นันทวั… เติมแสงสิริศักดิ์Translatorsecondary authorsome editionsconfirmed
Øverås, LinnTranslatorsecondary authorsome editionsconfirmed
Bützow, HeleneTranslatorsecondary authorsome editionsconfirmed
Bingül, FigenTranslatorsecondary authorsome editionsconfirmed
Borges, Ana Luiza DantasTranslatorsecondary authorsome editionsconfirmed
Calonge, Rosa MariaTranslatorsecondary authorsome editionsconfirmed
Camp, Marion Op denTranslatorsecondary authorsome editionsconfirmed
Filat, IoanaTranslatorsecondary authorsome editionsconfirmed
Gawlik-Małkowska, MagdalenaTranslatorsecondary authorsome editionsconfirmed
Houstrup, VibekeTranslatorsecondary authorsome editionsconfirmed
최용준Translatorsecondary authorsome editionsconfirmed
McMahon, JuanitaNarratorsecondary authorsome editionsconfirmed
Öjerskog, MarianneTranslatorsecondary authorsome editionsconfirmed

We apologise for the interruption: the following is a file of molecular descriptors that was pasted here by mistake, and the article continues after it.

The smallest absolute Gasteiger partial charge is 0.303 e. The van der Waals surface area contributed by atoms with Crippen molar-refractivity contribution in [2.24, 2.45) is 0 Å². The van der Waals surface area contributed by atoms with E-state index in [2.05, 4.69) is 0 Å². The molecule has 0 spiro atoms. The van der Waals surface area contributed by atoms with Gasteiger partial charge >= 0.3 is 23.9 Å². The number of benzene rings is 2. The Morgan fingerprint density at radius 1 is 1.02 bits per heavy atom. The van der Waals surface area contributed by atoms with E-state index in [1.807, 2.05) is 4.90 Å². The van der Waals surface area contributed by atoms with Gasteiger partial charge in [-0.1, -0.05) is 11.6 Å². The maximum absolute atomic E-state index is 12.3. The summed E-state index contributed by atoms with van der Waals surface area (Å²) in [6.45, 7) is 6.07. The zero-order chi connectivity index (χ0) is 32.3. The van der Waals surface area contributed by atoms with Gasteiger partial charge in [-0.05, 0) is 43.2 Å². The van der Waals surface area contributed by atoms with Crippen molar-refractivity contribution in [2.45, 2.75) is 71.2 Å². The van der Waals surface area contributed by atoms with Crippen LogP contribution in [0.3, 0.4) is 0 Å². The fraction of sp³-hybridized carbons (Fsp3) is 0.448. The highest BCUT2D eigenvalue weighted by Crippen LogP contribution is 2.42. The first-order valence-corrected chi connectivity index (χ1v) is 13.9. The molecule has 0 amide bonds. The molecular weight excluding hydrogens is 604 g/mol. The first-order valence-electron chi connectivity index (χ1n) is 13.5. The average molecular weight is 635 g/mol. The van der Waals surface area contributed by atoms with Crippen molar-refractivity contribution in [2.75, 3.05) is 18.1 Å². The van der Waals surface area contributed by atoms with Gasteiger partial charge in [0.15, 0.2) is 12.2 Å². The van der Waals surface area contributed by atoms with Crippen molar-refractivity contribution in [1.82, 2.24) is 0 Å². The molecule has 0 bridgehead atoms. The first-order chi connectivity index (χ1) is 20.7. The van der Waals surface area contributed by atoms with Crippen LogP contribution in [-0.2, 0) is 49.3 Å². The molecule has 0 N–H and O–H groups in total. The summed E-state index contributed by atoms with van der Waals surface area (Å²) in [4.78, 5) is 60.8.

Puchalská, Barbora PungeTranslatorsecondary authorsome editionsconfirmed
Retterbush, Stefaniesecondary authorsome editionsconfirmed
Ropret, AlenkaTranslatorsecondary authorsome editionsconfirmed
Vujičić, IrinaTranslatorsecondary authorsome editionsconfirmed
Zulaika, JaimeTranslatorsecondary authorsome editionsconfirmed
林玉葳Translatorsecondary authorsome editionsconfirmed
Усова, НинаTranslatorsecondary authorsome editionsconfirmed
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Epigraph
Dedication
To Sally O-J
First words
My name, in those days, was Susan Trinder.
Quotations
"You've heard, perhaps, of my Index? ... Has there ever been its like? A universal bibliography, and on such a theme? They say the science is a dead one amongst Englishmen. ... Fantastic, when one knows the degrees of obscurity in which my subject is shrouded. ... the authors of the texts I collect must cloak their identity in deception and anonymity. The texts themselves are stamped with every kind of false and misleading detail as to place and date of publication and impress. They are burdened with obscure titles. They must pass darkly, via secret channels, or on the wings of rumour and supposition. Consider those checks to the bibliographer's progress. Then speak to me, sir, of fantastic labour!" ... "And the Index is organized --?" "By title, by name, by date when we have it; and, mark this, sir; by species of pleasure. We have them tabled, most precisely."